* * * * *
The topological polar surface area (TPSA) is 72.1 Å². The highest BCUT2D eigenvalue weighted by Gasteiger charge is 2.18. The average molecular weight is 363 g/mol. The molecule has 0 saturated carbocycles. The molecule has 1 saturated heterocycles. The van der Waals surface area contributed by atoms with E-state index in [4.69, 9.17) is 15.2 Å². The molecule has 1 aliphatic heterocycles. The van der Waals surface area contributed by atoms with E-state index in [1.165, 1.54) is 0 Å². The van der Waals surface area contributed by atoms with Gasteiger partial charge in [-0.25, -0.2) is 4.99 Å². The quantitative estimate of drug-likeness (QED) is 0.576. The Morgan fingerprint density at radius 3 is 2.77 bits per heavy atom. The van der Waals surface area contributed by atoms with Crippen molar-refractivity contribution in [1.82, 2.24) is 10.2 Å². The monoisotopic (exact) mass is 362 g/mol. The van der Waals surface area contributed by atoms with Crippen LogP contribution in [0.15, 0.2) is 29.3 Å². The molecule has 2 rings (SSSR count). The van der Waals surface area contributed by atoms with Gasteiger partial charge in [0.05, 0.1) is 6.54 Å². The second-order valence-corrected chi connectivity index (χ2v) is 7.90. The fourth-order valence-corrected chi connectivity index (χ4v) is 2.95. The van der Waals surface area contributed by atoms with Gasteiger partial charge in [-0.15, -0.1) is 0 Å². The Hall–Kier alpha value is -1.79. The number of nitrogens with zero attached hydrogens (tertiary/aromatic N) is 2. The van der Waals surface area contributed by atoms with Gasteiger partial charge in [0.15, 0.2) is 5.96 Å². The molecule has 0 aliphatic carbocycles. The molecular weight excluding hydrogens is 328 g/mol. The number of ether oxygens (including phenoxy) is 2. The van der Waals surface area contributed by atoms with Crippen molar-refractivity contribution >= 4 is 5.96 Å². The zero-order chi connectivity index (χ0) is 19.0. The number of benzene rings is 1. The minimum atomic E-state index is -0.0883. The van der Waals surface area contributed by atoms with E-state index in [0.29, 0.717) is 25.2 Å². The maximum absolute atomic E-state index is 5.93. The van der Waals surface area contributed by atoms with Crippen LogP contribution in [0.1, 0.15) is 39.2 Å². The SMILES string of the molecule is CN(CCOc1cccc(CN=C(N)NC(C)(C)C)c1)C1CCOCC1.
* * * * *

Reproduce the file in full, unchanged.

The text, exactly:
The topological polar surface area (TPSA) is 72.1 Å². The highest BCUT2D eigenvalue weighted by Gasteiger charge is 2.18. The average molecular weight is 363 g/mol. The molecule has 0 saturated carbocycles. The molecule has 1 saturated heterocycles. The van der Waals surface area contributed by atoms with E-state index in [4.69, 9.17) is 15.2 Å². The molecule has 1 aliphatic heterocycles. The van der Waals surface area contributed by atoms with E-state index in [1.165, 1.54) is 0 Å². The van der Waals surface area contributed by atoms with Gasteiger partial charge in [-0.25, -0.2) is 4.99 Å². The quantitative estimate of drug-likeness (QED) is 0.576. The Morgan fingerprint density at radius 3 is 2.77 bits per heavy atom. The van der Waals surface area contributed by atoms with Crippen molar-refractivity contribution in [1.82, 2.24) is 10.2 Å². The monoisotopic (exact) mass is 362 g/mol. The van der Waals surface area contributed by atoms with Crippen LogP contribution in [0.15, 0.2) is 29.3 Å². The molecule has 2 rings (SSSR count). The van der Waals surface area contributed by atoms with Gasteiger partial charge in [0.05, 0.1) is 6.54 Å². The second-order valence-corrected chi connectivity index (χ2v) is 7.90. The fourth-order valence-corrected chi connectivity index (χ4v) is 2.95. The van der Waals surface area contributed by atoms with Gasteiger partial charge in [-0.15, -0.1) is 0 Å². The Hall–Kier alpha value is -1.79. The number of nitrogens with zero attached hydrogens (tertiary/aromatic N) is 2. The van der Waals surface area contributed by atoms with Gasteiger partial charge in [0.15, 0.2) is 5.96 Å². The molecule has 0 aliphatic carbocycles. The molecular weight excluding hydrogens is 328 g/mol. The number of ether oxygens (including phenoxy) is 2. The van der Waals surface area contributed by atoms with Crippen molar-refractivity contribution >= 4 is 5.96 Å². The zero-order chi connectivity index (χ0) is 19.0. The number of benzene rings is 1. The minimum atomic E-state index is -0.0883. The van der Waals surface area contributed by atoms with E-state index in [0.29, 0.717) is 25.2 Å². The maximum absolute atomic E-state index is 5.93. The van der Waals surface area contributed by atoms with Crippen LogP contribution in [0.1, 0.15) is 39.2 Å². The SMILES string of the molecule is CN(CCOc1cccc(CN=C(N)NC(C)(C)C)c1)C1CCOCC1.